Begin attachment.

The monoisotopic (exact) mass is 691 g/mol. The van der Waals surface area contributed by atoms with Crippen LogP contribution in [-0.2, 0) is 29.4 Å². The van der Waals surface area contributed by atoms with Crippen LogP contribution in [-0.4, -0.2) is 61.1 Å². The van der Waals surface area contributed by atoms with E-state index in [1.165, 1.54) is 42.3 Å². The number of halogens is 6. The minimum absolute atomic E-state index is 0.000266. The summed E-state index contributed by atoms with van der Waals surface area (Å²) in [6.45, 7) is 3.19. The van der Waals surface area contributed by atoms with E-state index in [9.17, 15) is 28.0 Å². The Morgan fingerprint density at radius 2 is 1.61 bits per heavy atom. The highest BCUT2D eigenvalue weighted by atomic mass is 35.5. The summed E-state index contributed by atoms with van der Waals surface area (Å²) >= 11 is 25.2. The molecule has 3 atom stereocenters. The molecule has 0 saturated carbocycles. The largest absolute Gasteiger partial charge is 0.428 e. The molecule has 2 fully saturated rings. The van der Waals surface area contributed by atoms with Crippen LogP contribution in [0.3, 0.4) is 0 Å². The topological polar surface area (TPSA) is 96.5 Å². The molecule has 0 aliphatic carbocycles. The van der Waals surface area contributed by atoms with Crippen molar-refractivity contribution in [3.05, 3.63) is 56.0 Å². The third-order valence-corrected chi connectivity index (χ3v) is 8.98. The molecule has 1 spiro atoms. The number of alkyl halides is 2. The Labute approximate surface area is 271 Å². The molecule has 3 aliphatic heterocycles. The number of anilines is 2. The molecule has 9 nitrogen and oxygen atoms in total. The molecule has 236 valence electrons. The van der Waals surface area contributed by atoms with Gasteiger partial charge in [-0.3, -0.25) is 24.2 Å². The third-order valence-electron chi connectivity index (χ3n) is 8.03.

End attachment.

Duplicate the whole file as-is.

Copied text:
The monoisotopic (exact) mass is 691 g/mol. The van der Waals surface area contributed by atoms with Crippen LogP contribution in [-0.2, 0) is 29.4 Å². The van der Waals surface area contributed by atoms with Crippen LogP contribution in [-0.4, -0.2) is 61.1 Å². The van der Waals surface area contributed by atoms with E-state index in [1.165, 1.54) is 42.3 Å². The number of halogens is 6. The minimum absolute atomic E-state index is 0.000266. The summed E-state index contributed by atoms with van der Waals surface area (Å²) in [6.45, 7) is 3.19. The van der Waals surface area contributed by atoms with E-state index in [9.17, 15) is 28.0 Å². The Morgan fingerprint density at radius 2 is 1.61 bits per heavy atom. The highest BCUT2D eigenvalue weighted by atomic mass is 35.5. The summed E-state index contributed by atoms with van der Waals surface area (Å²) >= 11 is 25.2. The molecule has 3 atom stereocenters. The molecule has 0 saturated carbocycles. The largest absolute Gasteiger partial charge is 0.428 e. The molecule has 2 fully saturated rings. The van der Waals surface area contributed by atoms with Crippen LogP contribution in [0.3, 0.4) is 0 Å². The topological polar surface area (TPSA) is 96.5 Å². The molecule has 0 aliphatic carbocycles. The van der Waals surface area contributed by atoms with Crippen molar-refractivity contribution in [3.05, 3.63) is 56.0 Å². The third-order valence-corrected chi connectivity index (χ3v) is 8.98. The molecule has 1 spiro atoms. The number of alkyl halides is 2. The Labute approximate surface area is 271 Å². The molecule has 3 aliphatic heterocycles. The number of anilines is 2. The molecule has 9 nitrogen and oxygen atoms in total. The molecule has 236 valence electrons. The van der Waals surface area contributed by atoms with Gasteiger partial charge in [-0.3, -0.25) is 24.2 Å². The third-order valence-electron chi connectivity index (χ3n) is 8.03.